This is the second article in the remote work and productivity series, focusing on methodologies, best practices, and approaches that can be used to improve productivity.
Series Motto: Being busy is not the same as being productive
In the first article of the series, we explored how our brains function and the biggest limitations to staying focused and productive. In essence, our brain is not very good at multi-tasking or context switching and tends to be easily distracted. To become productive, we must first mitigate those obstacles.
The goal of this post is to discuss, in a very basic way, various approaches and methodologies that can be used in daily life to make our workspace more productive. One disclaimer before we proceed: there is no golden bullet or ideal solution to how people should work to be more productive because everyone’s brain is a little different. The only way to find the solution that suits you the best is to experiment and try different approaches, mixing them, sticking with some of them or coming up with a completely new idea. This article presents different methods to help people ease into the journey of better productivity.
As we discussed earlier, our brains like to be fed with “quick-win candies”, which leads us to focus too much on small, repetitive, easy tasks that provide quick results. However, these easy tasks do not often contribute to bigger projects or do not add much long-term value.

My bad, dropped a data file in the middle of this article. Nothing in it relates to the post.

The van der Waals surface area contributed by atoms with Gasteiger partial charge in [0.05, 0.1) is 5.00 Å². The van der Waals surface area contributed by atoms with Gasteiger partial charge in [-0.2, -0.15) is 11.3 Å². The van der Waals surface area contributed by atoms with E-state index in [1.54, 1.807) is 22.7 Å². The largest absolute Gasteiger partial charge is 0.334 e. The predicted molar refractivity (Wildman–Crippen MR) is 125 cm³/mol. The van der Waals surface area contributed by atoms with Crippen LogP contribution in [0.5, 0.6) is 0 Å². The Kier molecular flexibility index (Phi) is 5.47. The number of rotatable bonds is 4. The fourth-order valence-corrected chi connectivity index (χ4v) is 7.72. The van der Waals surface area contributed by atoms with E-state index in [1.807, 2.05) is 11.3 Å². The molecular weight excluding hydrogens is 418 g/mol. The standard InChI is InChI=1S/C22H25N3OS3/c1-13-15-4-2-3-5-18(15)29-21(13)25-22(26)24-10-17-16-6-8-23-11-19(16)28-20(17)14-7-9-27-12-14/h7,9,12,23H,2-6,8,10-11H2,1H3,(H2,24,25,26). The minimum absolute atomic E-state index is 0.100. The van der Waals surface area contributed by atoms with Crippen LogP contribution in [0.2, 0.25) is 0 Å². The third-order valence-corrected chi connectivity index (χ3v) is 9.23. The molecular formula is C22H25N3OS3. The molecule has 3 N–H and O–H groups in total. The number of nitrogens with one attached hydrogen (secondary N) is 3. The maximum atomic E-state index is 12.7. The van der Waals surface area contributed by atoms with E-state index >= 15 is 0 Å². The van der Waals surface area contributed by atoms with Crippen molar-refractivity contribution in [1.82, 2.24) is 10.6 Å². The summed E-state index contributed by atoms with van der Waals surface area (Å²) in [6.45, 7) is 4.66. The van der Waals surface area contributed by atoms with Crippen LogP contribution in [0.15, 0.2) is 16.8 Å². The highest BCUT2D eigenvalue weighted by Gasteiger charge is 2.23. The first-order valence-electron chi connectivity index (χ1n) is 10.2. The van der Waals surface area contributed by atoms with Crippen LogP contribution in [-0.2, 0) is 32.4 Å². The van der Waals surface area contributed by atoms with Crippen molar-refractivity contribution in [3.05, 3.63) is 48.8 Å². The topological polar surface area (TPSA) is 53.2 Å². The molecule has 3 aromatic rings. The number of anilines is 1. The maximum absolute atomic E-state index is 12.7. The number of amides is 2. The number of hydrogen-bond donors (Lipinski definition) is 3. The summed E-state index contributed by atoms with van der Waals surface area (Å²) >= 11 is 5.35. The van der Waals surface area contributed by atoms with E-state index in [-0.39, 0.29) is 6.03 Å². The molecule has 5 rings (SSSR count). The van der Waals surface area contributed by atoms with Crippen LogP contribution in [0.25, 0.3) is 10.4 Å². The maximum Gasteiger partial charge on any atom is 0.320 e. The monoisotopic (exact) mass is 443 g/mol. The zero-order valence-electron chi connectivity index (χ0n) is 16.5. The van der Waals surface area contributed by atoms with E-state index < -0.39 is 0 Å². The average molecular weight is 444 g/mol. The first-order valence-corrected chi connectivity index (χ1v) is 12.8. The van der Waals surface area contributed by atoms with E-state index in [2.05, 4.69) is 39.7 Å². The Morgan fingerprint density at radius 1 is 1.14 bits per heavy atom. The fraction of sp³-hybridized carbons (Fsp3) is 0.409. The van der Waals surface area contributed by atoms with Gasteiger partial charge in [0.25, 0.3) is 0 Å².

The concept of “deep work” can be understood as the ability to focus on longer, harder tasks that are not easy to complete but offer high value. Most of the methodologies we discuss in this post aim to enable deep work.
In simple words, deep work can be treated as a block of uninterrupted time spent on a single task. Usually that block involves 60 to 120 minutes of constant work. After each block, a break is recommended (i.e. a walk), with no more than three deep work blocks per day. Anything more might result in a drop in productivity and focus because the brain becomes overtaxed. The most important aspect is that the block is uninterrupted. Research says that a single context switch requires around 23 minutes for a person to regain full focus!
The rest of this article will try to explain how to create time and space for those three deep work blocks. We will also cover how to decide what we should work on during that dedicated time and how to squeeze in additional tasks between those blocks.